SMU Market Chatter

Market Chatter This Week

Written by Becca Moczygemba

On Monday and Tuesday of this week, SMU polled steel buyers on a variety of subjects, including steel prices, demand levels, sheet prices abroad, inventory, and what people are talking about in the market. Rather than summarizing the comments we received, we are sharing some of them in each buyer’s own words.

We want to hear your thoughts, too! Contact to be included in our questionnaires.

When and at what price level do you think steel prices will bottom, and why?

“Prices will level in November. After that, companies start working on Q1.”

“I think they will continue to drop if the Big Three do not settle a contract. Otherwise, pricing will stick around $750-799.”

“Prices have already bottomed out. Demand is okay and inventories are low. Imports are down and as domestics perform maintenance, there are less available products. However, if there is a prolonged automobile strike, it could change things.

“Bottom will be at $550 because of the slowing economy and too much capacity.”

“I feel prices will bottom in October between $650-700/ton, with the assumption that a UAW strike doesn’t last more than a couple weeks.” 

“Given the climate (UAW and 9/14 looming), I think we’ll be in the $600s pretty soon for HRC.”

“$675-700 due to slow demand and supply is still stable.”

“Everything now depends on the auto contract negotiations.”

Is demand improving, declining or stable, and why?

“Demand is steady.

“Declining.  We are losing plate orders to HRC, and demand has slowed down a bit for our customer base.”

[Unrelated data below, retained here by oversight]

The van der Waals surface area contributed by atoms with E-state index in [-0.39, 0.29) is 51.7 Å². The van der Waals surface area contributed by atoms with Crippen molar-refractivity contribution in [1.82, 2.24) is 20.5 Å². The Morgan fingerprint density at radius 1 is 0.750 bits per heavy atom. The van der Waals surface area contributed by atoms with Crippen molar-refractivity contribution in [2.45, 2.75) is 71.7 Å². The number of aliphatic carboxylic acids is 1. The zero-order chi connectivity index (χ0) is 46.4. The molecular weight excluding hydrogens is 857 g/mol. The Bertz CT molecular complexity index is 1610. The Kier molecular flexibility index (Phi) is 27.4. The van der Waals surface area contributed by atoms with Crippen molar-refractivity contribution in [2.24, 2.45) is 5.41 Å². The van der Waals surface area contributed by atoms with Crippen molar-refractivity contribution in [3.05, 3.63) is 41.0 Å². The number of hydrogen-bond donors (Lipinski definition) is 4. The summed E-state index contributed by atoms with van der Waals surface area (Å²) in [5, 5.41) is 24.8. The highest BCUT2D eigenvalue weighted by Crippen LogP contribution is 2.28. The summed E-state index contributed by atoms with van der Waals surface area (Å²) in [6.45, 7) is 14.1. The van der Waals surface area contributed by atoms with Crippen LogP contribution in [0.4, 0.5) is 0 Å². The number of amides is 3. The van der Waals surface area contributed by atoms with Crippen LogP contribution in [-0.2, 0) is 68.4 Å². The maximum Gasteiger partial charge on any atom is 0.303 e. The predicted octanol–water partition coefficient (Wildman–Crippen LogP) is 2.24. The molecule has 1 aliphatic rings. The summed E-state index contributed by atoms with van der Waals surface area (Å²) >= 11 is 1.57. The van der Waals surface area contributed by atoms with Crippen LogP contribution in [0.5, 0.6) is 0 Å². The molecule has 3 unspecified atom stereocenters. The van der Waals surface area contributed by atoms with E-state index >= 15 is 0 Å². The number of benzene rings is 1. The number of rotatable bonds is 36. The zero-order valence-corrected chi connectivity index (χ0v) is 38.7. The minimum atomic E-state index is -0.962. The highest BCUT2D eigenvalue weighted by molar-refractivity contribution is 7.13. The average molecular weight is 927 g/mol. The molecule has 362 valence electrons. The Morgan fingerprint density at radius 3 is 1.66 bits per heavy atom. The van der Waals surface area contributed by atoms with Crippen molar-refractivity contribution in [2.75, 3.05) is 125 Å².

“Stable – lower than 2022.”

“Demand for most seems okay, but not necessarily strong in any real sectors.”

“Declining due to high interest rates and construction demands reducing.”

“Demand remains a bit sluggish.”

“Stable to soft, with some smaller pockets of strength.”

Is inventory moving faster or slower than this time last year – and why?

“Moving slower.”

“Inventory is moving better for us, but as a young company, we’ve been able to gain market share.”

“Slower because offshore supply has been received and demand has slowed.”

“Faster as folks carry less inventory and are motivated to move it in fear of further price erosion.”

“Slower – the economy has slowed down from a steel-usage standpoint.”

With US sheet now at a marginal discount to prices abroad, are imports still attractive vs. domestic material? Why or why not?

Not attractive. The risk is too large.”

“Some imports are attractive, some not. Depends on country of origin, too.”

“No, pricing is too close with delivery and timing.”

“Imports are still decent, the scary part is waiting until late Q4 if you think prices are still dropping domestically…which of course they are.”

“Some areas yes, and plate is still elevated in pricing over offshore material. I agree mills are slow and are negotiating good pricing equal to offshore landed cost.”

“Not yet. Still too much uncertainty in our domestic market.”

“No – Domestic steel is too low and readily available.”

What’s something that’s going on in the market that nobody is talking about?

“What are the effects of the 40,000 tons of HRC that USS-UPI will no longer purchase from USS after they shut down.”

“Surplus of material and especially if the UAW hits all three automakers.”

“I don’t feel there is much discussion on the impacts on steel demand headed into an election year.”

“Service center M&A activity? There must be plenty of folks struggling right now.”

“US dollar rising for exports and Canadian imports exchange rate.”

“A lot of outages.”

Becca Moczygemba

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Steel market chatter this week

SMU surveyed our market contacts this week about steel prices, demand, and the overall marketplace. Below are some of the buyers' responses in their own words to help you get a feel for current and future market conditions. Demand is a big topic of discussion currently. Is it steady, falling, or on the upswing with summer construction heating up? As you can see from the answers below, it depends on who you ask. One buyer’s response sums it up pretty well: “I still see the marketplace as soft/stable with some segments busy, while others tread water.”